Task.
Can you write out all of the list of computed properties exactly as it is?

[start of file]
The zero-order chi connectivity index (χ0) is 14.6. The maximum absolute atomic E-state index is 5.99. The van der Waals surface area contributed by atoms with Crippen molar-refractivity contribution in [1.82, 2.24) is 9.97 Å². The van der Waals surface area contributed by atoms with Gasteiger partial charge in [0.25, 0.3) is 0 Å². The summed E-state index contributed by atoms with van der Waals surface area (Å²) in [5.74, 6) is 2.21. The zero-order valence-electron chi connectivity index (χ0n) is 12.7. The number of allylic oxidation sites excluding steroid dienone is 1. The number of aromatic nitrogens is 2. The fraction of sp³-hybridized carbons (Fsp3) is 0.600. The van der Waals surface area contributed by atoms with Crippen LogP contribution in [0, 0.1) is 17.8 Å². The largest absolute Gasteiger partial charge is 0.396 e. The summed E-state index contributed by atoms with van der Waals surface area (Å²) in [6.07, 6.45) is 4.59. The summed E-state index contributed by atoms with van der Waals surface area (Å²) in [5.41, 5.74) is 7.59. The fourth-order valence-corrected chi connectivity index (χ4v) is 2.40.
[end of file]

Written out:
The zero-order chi connectivity index (χ0) is 14.6. The maximum absolute atomic E-state index is 5.99. The van der Waals surface area contributed by atoms with Crippen molar-refractivity contribution in [1.82, 2.24) is 9.97 Å². The van der Waals surface area contributed by atoms with Gasteiger partial charge in [0.25, 0.3) is 0 Å². The summed E-state index contributed by atoms with van der Waals surface area (Å²) in [5.74, 6) is 2.21. The zero-order valence-electron chi connectivity index (χ0n) is 12.7. The number of allylic oxidation sites excluding steroid dienone is 1. The number of aromatic nitrogens is 2. The fraction of sp³-hybridized carbons (Fsp3) is 0.600. The van der Waals surface area contributed by atoms with Crippen LogP contribution in [0, 0.1) is 17.8 Å². The largest absolute Gasteiger partial charge is 0.396 e. The summed E-state index contributed by atoms with van der Waals surface area (Å²) in [6.07, 6.45) is 4.59. The summed E-state index contributed by atoms with van der Waals surface area (Å²) in [5.41, 5.74) is 7.59. The fourth-order valence-corrected chi connectivity index (χ4v) is 2.40.